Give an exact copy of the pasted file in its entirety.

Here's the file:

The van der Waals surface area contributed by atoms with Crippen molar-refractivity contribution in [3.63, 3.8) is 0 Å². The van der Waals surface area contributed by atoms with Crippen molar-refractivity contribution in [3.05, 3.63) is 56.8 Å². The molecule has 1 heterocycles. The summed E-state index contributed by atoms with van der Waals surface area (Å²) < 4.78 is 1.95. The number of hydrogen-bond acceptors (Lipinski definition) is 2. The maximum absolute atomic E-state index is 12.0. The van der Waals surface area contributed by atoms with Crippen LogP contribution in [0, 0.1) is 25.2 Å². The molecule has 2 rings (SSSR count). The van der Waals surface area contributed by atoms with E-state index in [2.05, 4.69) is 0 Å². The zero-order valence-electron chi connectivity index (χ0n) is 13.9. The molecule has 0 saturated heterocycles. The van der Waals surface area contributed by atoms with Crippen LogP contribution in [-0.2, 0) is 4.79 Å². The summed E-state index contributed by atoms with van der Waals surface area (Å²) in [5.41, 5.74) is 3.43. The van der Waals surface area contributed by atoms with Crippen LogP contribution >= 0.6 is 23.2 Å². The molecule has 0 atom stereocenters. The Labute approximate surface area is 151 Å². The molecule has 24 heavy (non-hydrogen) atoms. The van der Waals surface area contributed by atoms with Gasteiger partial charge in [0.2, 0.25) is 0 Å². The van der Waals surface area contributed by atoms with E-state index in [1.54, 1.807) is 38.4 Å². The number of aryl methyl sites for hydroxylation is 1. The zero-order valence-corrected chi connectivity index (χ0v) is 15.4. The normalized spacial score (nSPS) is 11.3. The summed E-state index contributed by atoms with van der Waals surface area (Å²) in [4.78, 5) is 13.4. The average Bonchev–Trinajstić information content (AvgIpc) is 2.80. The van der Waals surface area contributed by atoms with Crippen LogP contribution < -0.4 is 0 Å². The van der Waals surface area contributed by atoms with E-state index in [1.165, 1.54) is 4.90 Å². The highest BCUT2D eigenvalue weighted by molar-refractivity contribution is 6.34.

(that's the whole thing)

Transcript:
The van der Waals surface area contributed by atoms with Crippen molar-refractivity contribution in [3.63, 3.8) is 0 Å². The van der Waals surface area contributed by atoms with Crippen molar-refractivity contribution in [3.05, 3.63) is 56.8 Å². The molecule has 1 heterocycles. The summed E-state index contributed by atoms with van der Waals surface area (Å²) < 4.78 is 1.95. The number of hydrogen-bond acceptors (Lipinski definition) is 2. The maximum absolute atomic E-state index is 12.0. The van der Waals surface area contributed by atoms with Crippen LogP contribution in [0, 0.1) is 25.2 Å². The molecule has 2 rings (SSSR count). The van der Waals surface area contributed by atoms with E-state index in [2.05, 4.69) is 0 Å². The zero-order valence-electron chi connectivity index (χ0n) is 13.9. The molecule has 0 saturated heterocycles. The van der Waals surface area contributed by atoms with Crippen LogP contribution in [-0.2, 0) is 4.79 Å². The summed E-state index contributed by atoms with van der Waals surface area (Å²) in [5.41, 5.74) is 3.43. The van der Waals surface area contributed by atoms with Crippen LogP contribution >= 0.6 is 23.2 Å². The molecule has 0 atom stereocenters. The Labute approximate surface area is 151 Å². The molecule has 24 heavy (non-hydrogen) atoms. The van der Waals surface area contributed by atoms with Gasteiger partial charge in [0.2, 0.25) is 0 Å². The van der Waals surface area contributed by atoms with E-state index in [1.54, 1.807) is 38.4 Å². The number of aryl methyl sites for hydroxylation is 1. The zero-order valence-corrected chi connectivity index (χ0v) is 15.4. The normalized spacial score (nSPS) is 11.3. The summed E-state index contributed by atoms with van der Waals surface area (Å²) in [4.78, 5) is 13.4. The average Bonchev–Trinajstić information content (AvgIpc) is 2.80. The van der Waals surface area contributed by atoms with Crippen LogP contribution < -0.4 is 0 Å². The van der Waals surface area contributed by atoms with E-state index in [1.165, 1.54) is 4.90 Å². The highest BCUT2D eigenvalue weighted by molar-refractivity contribution is 6.34.